In 2016, it was announced by, then secretary of the treasury, Jacob Lew of the Obama administration that Harriet Tubman would replace Andrew Jackson on the front of the US 20-dollar note as soon as 2020. It now appears that Jackson, who has been on the bill since 1928, will see at least another seven years as process has been postponed. On May 22nd, it was announced by Steven Mnuchin, the current US secretary of the treasury, that Jackson will remain on the $20 bill until after the Trump administration has left the capital.
Originally, the plan was to release the Tubman $20 bill in commemoration of the 100th anniversary of the 19th Amendment to the US Constitution, which gave women the right to vote in 1920 and was a major victory within the women’s suffrage movement. However, there were signs that the 2020 deadline might not be made when renderings of potential $20 bills were removed from the Treasury Department’s website in 2017. When responding to questions from Rep. Ayanna Pressley, a Massachusetts Democrat, Mnuchin stated that they were far more concerned with security features and that those anti-counterfeit issues would be resolved by 2020. As for the imagery on the note, he stated that he’s ‘made no decision’ as to if Tubman should be on the note as previously planned and that that decision would most likely be made by the next secretary of the treasury.
The New York Times has reported that some senior officials of the Treasury Department believe that Mnuchin chose to delay the process so that Trump would not be in office when the bill is release in order to avoid an ‘uproar.’ Given the president’s pre-election thoughts on the matter, that could be a likely reason. In a 2016 interview with the Today Show, Trump responded to news that Tubman would replace Jackson on the $20 bill saying that Jackson ‘had a great history’ and that it’s ‘rough when you take someone off the bill.’ Noting that Tubman was ‘fantastic,’ he hoped that Jackson could be remain on the $20 bill and perhaps Tubman could be relegated to another denomination of currency – he suggested the discontinued $2 bill or another new denomination all together.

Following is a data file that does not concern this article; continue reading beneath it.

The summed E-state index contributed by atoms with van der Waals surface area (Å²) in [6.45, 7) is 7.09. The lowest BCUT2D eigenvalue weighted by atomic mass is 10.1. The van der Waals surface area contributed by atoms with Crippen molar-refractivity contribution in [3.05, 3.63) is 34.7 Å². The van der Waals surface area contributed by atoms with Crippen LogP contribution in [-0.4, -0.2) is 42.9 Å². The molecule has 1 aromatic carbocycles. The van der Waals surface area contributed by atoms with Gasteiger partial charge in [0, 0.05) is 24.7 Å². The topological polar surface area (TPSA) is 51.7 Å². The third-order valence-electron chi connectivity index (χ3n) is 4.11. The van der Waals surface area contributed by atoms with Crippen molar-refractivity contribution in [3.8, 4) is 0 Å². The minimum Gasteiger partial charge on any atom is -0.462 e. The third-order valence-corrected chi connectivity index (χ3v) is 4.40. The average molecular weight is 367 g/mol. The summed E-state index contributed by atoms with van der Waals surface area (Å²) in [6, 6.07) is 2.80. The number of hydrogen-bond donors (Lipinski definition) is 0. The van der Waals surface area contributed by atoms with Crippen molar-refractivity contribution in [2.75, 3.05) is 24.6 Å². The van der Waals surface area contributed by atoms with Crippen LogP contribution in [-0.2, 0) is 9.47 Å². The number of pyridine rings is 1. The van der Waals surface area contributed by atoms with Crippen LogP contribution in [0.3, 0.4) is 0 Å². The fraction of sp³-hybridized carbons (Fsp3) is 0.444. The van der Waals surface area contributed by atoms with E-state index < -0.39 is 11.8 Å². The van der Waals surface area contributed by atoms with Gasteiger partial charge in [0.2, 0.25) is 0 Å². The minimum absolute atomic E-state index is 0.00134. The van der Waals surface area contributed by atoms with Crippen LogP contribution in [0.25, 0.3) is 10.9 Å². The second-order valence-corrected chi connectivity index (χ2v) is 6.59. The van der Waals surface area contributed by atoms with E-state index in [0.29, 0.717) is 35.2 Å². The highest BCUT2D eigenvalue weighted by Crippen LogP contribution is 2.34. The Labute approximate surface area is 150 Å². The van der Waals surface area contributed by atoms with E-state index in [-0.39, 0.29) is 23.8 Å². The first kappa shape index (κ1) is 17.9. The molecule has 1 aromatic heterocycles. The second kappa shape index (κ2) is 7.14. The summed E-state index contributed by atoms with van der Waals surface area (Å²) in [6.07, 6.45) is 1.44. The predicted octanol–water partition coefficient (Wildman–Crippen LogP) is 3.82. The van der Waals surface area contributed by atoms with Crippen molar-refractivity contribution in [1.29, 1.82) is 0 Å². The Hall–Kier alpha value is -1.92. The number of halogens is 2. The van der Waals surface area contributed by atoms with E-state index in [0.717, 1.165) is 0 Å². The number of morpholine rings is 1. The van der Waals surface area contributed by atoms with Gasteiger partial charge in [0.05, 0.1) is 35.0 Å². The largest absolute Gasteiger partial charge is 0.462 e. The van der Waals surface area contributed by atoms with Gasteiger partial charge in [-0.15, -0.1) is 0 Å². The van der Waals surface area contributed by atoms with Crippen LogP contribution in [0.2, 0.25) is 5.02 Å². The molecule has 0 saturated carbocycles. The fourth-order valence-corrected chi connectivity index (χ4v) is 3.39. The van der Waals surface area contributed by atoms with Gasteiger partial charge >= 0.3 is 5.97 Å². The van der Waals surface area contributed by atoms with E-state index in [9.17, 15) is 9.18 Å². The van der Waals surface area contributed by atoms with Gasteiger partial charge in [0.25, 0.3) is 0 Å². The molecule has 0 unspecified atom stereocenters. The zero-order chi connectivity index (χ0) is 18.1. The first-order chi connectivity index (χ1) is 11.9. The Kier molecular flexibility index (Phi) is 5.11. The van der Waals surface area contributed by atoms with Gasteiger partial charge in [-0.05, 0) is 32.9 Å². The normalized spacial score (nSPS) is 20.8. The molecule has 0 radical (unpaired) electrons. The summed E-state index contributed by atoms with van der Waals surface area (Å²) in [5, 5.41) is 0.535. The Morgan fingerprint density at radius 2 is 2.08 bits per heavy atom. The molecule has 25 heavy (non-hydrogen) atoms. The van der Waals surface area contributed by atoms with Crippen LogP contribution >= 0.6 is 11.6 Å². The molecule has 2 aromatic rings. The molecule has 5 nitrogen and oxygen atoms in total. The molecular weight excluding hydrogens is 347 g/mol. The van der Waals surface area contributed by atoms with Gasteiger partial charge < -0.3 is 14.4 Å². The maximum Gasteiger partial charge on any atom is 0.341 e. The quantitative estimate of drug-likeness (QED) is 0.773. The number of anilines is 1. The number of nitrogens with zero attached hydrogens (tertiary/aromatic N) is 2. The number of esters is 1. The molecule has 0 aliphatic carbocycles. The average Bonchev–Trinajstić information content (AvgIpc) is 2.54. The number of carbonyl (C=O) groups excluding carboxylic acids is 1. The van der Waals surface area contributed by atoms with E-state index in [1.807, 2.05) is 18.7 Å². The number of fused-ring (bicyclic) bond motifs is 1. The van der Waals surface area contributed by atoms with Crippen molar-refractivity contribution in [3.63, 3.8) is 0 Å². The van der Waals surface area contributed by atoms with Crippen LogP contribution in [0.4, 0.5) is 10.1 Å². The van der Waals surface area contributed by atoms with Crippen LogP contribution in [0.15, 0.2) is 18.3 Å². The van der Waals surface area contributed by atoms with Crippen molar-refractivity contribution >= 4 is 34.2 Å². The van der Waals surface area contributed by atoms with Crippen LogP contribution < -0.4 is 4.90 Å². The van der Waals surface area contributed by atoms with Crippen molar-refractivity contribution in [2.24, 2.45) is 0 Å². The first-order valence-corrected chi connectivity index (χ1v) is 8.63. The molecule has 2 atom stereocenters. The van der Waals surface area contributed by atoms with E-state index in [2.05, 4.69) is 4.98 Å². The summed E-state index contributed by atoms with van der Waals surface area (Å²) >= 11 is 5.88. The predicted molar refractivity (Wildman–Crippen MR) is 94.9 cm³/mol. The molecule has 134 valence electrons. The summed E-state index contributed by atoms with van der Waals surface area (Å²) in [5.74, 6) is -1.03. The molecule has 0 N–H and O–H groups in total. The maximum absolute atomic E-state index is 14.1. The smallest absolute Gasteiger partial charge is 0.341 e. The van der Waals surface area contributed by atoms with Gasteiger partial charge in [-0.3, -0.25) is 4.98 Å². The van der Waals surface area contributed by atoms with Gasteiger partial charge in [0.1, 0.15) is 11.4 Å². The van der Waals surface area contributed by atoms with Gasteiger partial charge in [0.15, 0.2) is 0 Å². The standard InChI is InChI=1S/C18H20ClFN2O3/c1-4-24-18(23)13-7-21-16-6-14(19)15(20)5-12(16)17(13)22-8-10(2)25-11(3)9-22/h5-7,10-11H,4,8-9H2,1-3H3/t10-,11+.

Women have rarely made appearances on US currency and when they have, it’s usually been on lesser used coinage. Pocahontas and Martha Washington are the only women to date who have appeared on US notes, which were circulated in the 19th century. Washington was also featured on $1 silver coins in 1886, 1891, and 1896. Susan B. Anthony, a prominent suffragette, is the only other woman to make it onto US currency – she was on $1 coins between 1979 and 1981, and again for a short period in 1999. There have also been talks to replace Alexander Hamilton on the $10 bill but due to the Broadway musical, Hamilton’s popularity has nixed that idea. Instead, a series of portraits of prominent females, including Sojourner Truth, Lucretia Mott, Anthony, Alice Paul, and Elizabeth Cady Stanton, are expected to rotate onto the backside of the $10 bill in the future.
Tubman, a former slave, was chosen for the bill due to her integral role in the Underground Railroad after she escaped slavery. In addition to helping many others slaves to freedom, she was an abolitionist, advocate for women’s rights, and worked as a scout for the Union during the US Civil War. Jackson, the 17th president of the US, has sparked controversy due to his role in the forceful removal of Native Americans to the west on what is known as the Trail of Tears and his prolific ownership of slaves.
‘There is no excuse for the administration’s failure to make this redesign a priority,’ says Sen. Jeanne Shaheen, a Democrat from New Hampshire who recently introduced the Harriet Tubman Tribute Act. ‘Sadly, this delay sends an unmistakable message to women and girls, and communities of color, who were promised they’d see Harriet Tubman on the $20 bill.’